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VISION ZERO COMMUNITY PROGRAM

The City and County of Denver is launching a new Vision Zero Community Program, a  program that will give teams of community members an opportunity to design a project to increase awareness of Vision Zero and promote safer streets in their neighborhoods. WalkDenver is assisting in the development, administration, and support of the program.

Emphasis on Community

The project can be focused on the community of your choice — and how you define your community is up to you.

  • You can use City-defined boundaries, such as official Neighborhood or Business Improvement District boundaries.
  • Projects can be specific to a place within your community, such as a school, library, park, recreation center, community center, commercial center, or public transit stop. 
  • Projects can focus on a popular travel route within your community, such as a street, intersection, transit route or trail. 

What we want to know is: Why is Vision Zero important to your community? How can you build support for Vision Zero? 


Project Types

Tactical Urbanism

This may include demonstration projects for traffic calming, street art/wayfinding, pop-up land use, or data collection related to speed, mode counts, and/or other surveys. Many temporary projects can help to communicate a need, to educate community members, and/or build community partnerships. These projects may be large or small; larger project are often the most complex with a need for greater coordination.

Safe Routes

Create a safe route to a school or public place. Find routes, publish maps, etc. School communities can organize programs such as walking school buses, scooter crews, Walking & Wheeling Wednesdays, etc. Provide education to students, families, and community members about multi-modal safety, especially in school zones.

 

Photovoice

Bring the community together for a organized, multi-session project to look at an aspect of the community, transportation, or environment in a deeper way.  Facilitated discussions can help participants to select, frame, and tell their stories with photographs.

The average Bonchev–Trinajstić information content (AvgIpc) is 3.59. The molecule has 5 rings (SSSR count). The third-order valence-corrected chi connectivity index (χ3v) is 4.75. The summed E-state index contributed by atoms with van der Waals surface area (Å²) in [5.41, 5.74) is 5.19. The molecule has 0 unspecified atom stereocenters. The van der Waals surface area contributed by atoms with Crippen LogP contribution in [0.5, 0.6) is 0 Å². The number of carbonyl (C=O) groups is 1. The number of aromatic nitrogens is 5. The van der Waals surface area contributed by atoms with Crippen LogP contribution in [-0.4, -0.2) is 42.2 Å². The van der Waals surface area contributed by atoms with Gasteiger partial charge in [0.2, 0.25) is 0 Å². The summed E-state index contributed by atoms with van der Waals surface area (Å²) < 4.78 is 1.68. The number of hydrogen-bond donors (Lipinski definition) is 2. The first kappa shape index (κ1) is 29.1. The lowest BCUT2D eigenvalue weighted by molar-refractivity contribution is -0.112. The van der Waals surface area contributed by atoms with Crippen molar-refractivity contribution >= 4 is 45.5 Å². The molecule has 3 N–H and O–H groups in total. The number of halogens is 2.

Public Art

Engage the community though art.  Art is a great community building medium and can have a lasting effect even after the initial creation.

Other (community organizing, awareness, messaging, yard signs, etc.)

you have other ideas for a Vision Zero project in your community? Would you like to bring your community together, address safety concerns, communicate safety to schools, community centers, residents, etc.? Just let us know.

 

Need project ideas? See a more detailed description of possible project types

Project Examples (PDF)

Timeline

  • Fall 2018: Series of community info sessions and application workshops. 
  • Applications due December 1, 2018 
  • Teams notified December 17, 2018 
  • Projects begin January 2019 
  • Project implementation complete by July 28, 2019

Workshop dates and locations TBD
(please contact Michele.Shimomura@denvergov.org if you’re interesting in bringing one to your neighborhood!)

APPLICATIONS

Please provide the following with your application

  • A minimum of 3 applicants who will serve as team members. (At least one must be a resident of the community.)
  • A description of your project in at least one paragraph and how it will promote a culture of safety related to Vision Zero.
  • Please include potential partnerships, timeline, and materials and supplies needed. (500 word limit)
  • A description of the place, location, and/or neighborhood(s) where your project will be implemented. Why is this project important to the community? (250 word limit)
  • Has your team worked in the community before? What types of community projects have you completed in the past? How could your efforts on this project be sustained over time? (250 word limit)